You might have heard through the proverbial grapevine or friends in a similar position that an office sublet is a great solution for young companies in need of their own workspace.
Makes sense. Subleases tend to be shorter-term agreements, like a year or two, and they often come cheaper than a standard lease between you and a landlord. Savings can range between 15% to 40% under typical vacant office market rates.
Sound too good to be true?
Here are a few scenarios to be wary of.
Finding an office sublet still takes time
A sublease might offer a shorter term, but finding one, negotiating the details and renovating the space to your specifications (known as the “build-out”) still takes time.
End-to-end, it could be three months before you close on a sublet. Add an addition two or three months for the build-out and it could be six months before you move into the sublet.
As for landlords, they have little incentive to help during this process. Their primary concern is collecting rent from the principle tenant. They might even be annoyed their tenant is subletting the space to begin with, which can impact any special requests you make and the timeliness of your build-out.
If you’re looking for a more turnkey arrangement, keep in mind that an office sublet doesn’t necessarily solve all your problem.
It’s unlikely you can change the lease
Entering into a sublease means working off of the existing contract between the principle tenant and the landlord. One you didn’t negotiate.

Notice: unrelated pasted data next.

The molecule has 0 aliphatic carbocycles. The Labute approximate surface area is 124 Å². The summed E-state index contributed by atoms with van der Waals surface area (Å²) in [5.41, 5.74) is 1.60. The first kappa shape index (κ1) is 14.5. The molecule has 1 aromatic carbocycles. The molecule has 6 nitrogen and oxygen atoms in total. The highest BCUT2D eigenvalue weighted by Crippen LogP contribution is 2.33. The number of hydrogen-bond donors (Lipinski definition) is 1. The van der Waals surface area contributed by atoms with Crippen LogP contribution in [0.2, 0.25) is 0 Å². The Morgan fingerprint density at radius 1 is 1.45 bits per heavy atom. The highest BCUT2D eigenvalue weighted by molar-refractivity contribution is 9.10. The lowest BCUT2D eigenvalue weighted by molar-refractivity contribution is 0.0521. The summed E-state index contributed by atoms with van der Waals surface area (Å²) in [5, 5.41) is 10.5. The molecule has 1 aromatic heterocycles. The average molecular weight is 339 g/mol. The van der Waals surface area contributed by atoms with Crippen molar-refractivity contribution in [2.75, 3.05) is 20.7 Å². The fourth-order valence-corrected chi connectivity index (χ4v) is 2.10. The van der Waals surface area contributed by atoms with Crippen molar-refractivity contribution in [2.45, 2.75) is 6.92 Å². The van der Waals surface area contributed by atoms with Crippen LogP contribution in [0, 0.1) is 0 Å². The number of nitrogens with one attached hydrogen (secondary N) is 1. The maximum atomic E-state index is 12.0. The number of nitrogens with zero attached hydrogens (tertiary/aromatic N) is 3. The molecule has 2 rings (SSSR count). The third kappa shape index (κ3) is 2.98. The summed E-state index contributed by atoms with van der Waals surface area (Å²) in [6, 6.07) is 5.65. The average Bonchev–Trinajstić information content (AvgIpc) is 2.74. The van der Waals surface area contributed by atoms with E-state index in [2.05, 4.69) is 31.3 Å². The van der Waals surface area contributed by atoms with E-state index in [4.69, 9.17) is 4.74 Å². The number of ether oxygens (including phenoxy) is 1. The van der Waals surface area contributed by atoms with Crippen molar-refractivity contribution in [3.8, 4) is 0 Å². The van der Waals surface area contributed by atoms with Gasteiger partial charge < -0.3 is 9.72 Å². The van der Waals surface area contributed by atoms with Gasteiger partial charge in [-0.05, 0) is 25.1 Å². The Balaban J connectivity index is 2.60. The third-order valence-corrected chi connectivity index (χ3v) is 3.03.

You’ll want to review it (or better yet, have an attorney review it), but chances are, you won’t get to renegotiate it, you’ll just have to take it as-is.
And sometimes “as-is” means no allowances to make improvements to the space (a tenant improvement allowance is common in a standard lease), which means you’ll have to cover any renovations out-of-pocket, an expensive proposition.
You should conduct your due diligence on available sublets
Beware of any baggage between the lessor and the landlord that could disrupt your stay. You’re unlikely to hear about it from either party, but it doesn’t hurt to innocently inquire if all parties are good on terms.
Another complication that could arise for your sublet is the issue of property damage. Depending on the nature of the sublease, you might have to cover a security deposit; it might be a portion of the original deposit or a separate agreement between you and the landlord. Either way, if you don’t assess any damages before moving into an office sublet, you could be stuck paying for the nicks caused by a previous tenant.
Last but not least, it’s a very good idea to find out why the principal tenant (or lessor) is subletting. Have they fallen on hard times and need to offset costs? Are they facing some legal woes? Or are they simply sitting on a surplus of square footage? The more you know about the lessor’s stability as a tenant, the less you’ll have to wonder about moving again on short notice.